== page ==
Note: The 64bit version of CaveWhere does not suffer from these limitations. MacOS is always 64bit and has no memory limitations.
When exporting maps to PDF, SVG, PNG, TIF, or JPG with a 32bit computer, addressable memory space is the limiting factor. For example, a 32bit windows application can allocate up to 2GB of RAM before running out of space.
It is recommended to image your computer’s memory as a bunch of labeled buckets. The label is an offset from the first bucket, so the first bucket would be bucket 0. The labels on the buckets go from 0 to 231 – 1 for a 32bit application (2,147,483,648 total labeled buckets). There are only 31 bits for labeling buckets, because the last bit stores the sign (i.e. negative or positive). If CaveWhere tries to use more than 231 buckets, it runs out of labels and generally, the operating system (aka Windows) will close the application. 64bit OS usually has much higher memory limits. Check out Windows memory limits to be sure.
Why is this important?
2.0GB is a ton of space.
With CaveWhere version 0.09 and above, CaveWhere uses significantly less memory than previous versions. CaveWhere uses a tiled base rendering process, allowing you to generate a map at any resolution. In previous versions before 0.09, CaveWhere did this all in RAM. In CaveWhere version 0.09 and above, the tiling is mapped to disk instead. This significantly reduces CaveWhere’s memory requirement. Even though CaveWhere does not use RAM for the map exporting, it still uses the same RAM address space, and this can be a problem for 32bit applications. For example, exporting 100in x 100in at 300pixel per inch map would require 3.35GB of temporary disk space. This easily goes past the 32bit application address limit. Different formats also have different limitations:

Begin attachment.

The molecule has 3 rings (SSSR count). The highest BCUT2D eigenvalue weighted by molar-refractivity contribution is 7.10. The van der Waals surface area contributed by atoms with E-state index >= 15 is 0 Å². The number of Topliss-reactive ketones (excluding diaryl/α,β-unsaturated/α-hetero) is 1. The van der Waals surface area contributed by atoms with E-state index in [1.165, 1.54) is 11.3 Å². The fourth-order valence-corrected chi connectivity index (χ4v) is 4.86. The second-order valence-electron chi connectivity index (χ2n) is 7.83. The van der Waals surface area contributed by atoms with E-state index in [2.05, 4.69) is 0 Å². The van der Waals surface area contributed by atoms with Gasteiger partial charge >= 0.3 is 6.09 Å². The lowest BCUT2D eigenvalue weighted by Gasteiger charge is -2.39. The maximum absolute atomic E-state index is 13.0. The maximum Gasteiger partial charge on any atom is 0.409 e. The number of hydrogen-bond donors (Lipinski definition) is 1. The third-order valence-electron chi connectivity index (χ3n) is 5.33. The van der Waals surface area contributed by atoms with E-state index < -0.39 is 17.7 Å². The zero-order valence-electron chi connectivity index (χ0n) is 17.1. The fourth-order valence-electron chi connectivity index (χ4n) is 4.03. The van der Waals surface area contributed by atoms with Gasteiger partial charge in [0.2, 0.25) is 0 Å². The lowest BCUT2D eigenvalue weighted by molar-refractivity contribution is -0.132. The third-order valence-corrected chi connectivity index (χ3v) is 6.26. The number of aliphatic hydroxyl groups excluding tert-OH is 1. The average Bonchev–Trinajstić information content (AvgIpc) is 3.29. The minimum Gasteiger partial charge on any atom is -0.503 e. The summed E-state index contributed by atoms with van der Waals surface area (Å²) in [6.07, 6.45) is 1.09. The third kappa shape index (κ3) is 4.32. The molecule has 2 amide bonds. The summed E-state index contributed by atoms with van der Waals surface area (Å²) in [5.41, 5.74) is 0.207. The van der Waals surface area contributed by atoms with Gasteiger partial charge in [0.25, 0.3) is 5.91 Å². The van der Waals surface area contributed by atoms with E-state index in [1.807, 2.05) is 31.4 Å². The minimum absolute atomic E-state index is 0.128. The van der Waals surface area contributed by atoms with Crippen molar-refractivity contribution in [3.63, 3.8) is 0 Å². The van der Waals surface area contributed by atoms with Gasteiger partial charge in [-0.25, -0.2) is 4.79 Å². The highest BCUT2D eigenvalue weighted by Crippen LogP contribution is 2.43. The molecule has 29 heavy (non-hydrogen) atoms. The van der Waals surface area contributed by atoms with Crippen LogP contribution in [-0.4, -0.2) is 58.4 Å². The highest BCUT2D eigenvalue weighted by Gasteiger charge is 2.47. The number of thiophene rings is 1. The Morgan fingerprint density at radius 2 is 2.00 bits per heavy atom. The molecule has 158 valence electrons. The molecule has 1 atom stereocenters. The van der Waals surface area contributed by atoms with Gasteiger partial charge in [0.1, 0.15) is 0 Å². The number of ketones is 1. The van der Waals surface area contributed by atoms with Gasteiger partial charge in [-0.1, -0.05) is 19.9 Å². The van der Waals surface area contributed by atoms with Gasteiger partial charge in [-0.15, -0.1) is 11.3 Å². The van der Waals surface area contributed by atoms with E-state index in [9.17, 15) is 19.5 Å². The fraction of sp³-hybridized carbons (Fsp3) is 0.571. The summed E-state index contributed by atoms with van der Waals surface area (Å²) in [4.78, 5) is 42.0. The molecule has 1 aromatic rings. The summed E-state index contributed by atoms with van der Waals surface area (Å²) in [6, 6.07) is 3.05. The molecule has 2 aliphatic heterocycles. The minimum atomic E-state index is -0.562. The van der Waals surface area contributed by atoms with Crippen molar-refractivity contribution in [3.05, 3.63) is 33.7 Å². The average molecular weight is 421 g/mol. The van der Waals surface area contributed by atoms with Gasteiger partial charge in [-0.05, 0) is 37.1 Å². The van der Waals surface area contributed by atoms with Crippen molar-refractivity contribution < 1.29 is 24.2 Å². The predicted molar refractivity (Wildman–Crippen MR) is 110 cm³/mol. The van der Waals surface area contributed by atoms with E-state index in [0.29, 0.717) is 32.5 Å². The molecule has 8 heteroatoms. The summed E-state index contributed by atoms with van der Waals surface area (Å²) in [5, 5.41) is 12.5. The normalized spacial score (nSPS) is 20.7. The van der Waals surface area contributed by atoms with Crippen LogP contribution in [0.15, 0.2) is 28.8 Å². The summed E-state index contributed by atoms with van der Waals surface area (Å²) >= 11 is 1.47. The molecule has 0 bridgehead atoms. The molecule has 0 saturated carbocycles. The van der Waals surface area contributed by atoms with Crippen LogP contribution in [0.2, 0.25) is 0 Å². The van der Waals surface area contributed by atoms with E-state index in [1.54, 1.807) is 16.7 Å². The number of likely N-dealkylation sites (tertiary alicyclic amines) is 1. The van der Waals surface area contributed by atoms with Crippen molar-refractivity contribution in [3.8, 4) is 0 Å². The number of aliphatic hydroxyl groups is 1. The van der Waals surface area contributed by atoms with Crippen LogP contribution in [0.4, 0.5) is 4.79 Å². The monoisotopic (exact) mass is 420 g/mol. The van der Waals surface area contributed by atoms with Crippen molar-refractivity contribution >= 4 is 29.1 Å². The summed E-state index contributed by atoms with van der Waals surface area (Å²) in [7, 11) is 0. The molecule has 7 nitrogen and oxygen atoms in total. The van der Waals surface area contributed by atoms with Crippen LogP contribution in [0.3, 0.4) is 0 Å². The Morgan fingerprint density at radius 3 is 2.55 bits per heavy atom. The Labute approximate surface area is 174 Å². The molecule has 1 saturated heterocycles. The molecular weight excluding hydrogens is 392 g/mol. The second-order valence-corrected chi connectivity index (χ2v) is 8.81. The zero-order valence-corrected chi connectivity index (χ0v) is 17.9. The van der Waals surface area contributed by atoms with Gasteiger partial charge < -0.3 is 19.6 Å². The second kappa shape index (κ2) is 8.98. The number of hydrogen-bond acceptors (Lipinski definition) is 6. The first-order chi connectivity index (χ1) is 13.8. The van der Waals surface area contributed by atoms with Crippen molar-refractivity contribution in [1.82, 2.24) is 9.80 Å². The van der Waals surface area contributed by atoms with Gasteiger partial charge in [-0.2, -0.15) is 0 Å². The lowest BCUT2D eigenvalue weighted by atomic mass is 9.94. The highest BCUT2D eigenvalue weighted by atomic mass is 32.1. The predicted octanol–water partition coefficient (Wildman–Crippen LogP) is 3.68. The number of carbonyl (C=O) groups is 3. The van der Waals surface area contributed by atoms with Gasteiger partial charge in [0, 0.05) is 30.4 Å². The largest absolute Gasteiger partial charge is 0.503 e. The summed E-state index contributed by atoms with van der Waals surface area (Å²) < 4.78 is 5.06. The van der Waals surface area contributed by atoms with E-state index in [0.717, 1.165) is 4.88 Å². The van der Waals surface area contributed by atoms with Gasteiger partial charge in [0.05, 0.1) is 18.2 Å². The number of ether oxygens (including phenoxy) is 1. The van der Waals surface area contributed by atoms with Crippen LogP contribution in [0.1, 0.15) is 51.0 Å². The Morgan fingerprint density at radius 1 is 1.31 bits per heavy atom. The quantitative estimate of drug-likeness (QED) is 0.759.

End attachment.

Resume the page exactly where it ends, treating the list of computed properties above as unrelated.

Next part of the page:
|File Type||Approximate 32bit limit||64bit limit|
|JPG||~225in2 (15in x 15in x 300 pixel/in)||Free Space in RAM|
|PNG||~225in2 (15in x 15in x 300 pixel/in)||Free Space in RAM|
|TIF||~225in2 (15in x 15in x 300 pixel/in)||Free Space in RAM|
|SVG||~1089in2 (33in x 33in x 300 pixel/in)||Free Space on Hard Drive|
|~2750 in2 (50in x 55in x 300 pixel/in)||Free Space on Hard Drive|
These are ballpark limitations. The limits will depend on the size of the cave and how much memory CaveWhere is already using. The results may vary. In the table above, CaveWhere was using about 250MB of RAM displaying an eight-mile cave.